The biggest improvement on last year's equivalent models is in black level response. Dark scenes are more believable and natural, thanks to a marked reduction in obvious grey clouding over parts of the picture that should look black.
As often happens when black levels improve, moreover, colours are also more natural and are satisfyingly richly saturated.
The 37EX403 retains Sony's long-noted talent for making high quality HD sources look crisp and detailed, at least where static material is concerned. Brightness levels are high and consistent across the screen, despite the set's use of standard CCFL lighting.
Unfortunately, though, the 37EX403's sharpness takes a noticeable hit whenever there's much motion. In fact, when you first turn the TV on from cold, pictures can look pretty nasty, with extreme amounts of blurring and smearing.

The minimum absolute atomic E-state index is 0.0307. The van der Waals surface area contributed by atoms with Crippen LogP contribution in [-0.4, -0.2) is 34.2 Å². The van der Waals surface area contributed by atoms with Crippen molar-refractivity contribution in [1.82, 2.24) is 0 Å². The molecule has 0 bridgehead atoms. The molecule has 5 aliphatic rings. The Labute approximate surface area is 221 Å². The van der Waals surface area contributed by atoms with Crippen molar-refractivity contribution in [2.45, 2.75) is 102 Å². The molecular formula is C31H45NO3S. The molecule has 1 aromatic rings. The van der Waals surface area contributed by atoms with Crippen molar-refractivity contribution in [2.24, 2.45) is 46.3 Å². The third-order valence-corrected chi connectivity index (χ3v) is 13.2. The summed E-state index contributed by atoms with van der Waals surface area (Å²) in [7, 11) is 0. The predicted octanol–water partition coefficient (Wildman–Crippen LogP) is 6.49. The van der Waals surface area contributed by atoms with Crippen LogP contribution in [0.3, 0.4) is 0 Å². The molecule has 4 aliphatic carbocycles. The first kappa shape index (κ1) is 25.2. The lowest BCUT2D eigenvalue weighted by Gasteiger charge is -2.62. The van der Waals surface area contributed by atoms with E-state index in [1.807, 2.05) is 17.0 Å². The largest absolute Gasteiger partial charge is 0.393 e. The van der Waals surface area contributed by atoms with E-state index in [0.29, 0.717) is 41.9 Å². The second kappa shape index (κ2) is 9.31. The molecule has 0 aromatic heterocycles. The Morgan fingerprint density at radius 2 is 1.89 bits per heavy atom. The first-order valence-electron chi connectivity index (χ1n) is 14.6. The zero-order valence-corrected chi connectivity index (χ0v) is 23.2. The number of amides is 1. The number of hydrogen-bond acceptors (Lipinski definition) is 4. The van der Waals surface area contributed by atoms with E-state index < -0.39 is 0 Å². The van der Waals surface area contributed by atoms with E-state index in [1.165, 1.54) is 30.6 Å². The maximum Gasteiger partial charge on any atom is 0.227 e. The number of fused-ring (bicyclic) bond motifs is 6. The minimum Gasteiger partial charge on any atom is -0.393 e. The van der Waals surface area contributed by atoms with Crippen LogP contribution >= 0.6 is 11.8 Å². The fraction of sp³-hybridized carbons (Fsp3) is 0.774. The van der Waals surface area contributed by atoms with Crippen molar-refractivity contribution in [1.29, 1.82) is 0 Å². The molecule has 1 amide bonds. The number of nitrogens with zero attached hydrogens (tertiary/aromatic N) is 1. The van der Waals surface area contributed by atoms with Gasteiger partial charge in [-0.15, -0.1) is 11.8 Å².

Thankfully, this calms down considerably after you've had the TV on for half an hour or so, but it still seems peculiar to have to wait for a contemporary TV to warm up for such a long time.
To be fair, the amount of residual motion blur once the TV hits its stride isn't bad compared to other sub-£600 LCDs of this size, but there's enough of it around to make stepping up to Sony's 100Hz-equipped 37EX503, or one of Samsung's current, similarly priced sets, worth considering.
Another, lesser, issue you should be aware of is a gentle lack of subtlety in rendering tricky, subtly differentiated colours. This can leave some areas, especially skin tones, looking slightly waxy and unrealistic.
Finally, as usual with LCD TVs, the 37EX403's pictures lose both contrast and colour saturation if viewed from a wide angle. Though to be fair, the 37EX403 doesn't suffer as drastically from this as many rival LCD TVs and it also benefits from impressively uniform backlighting.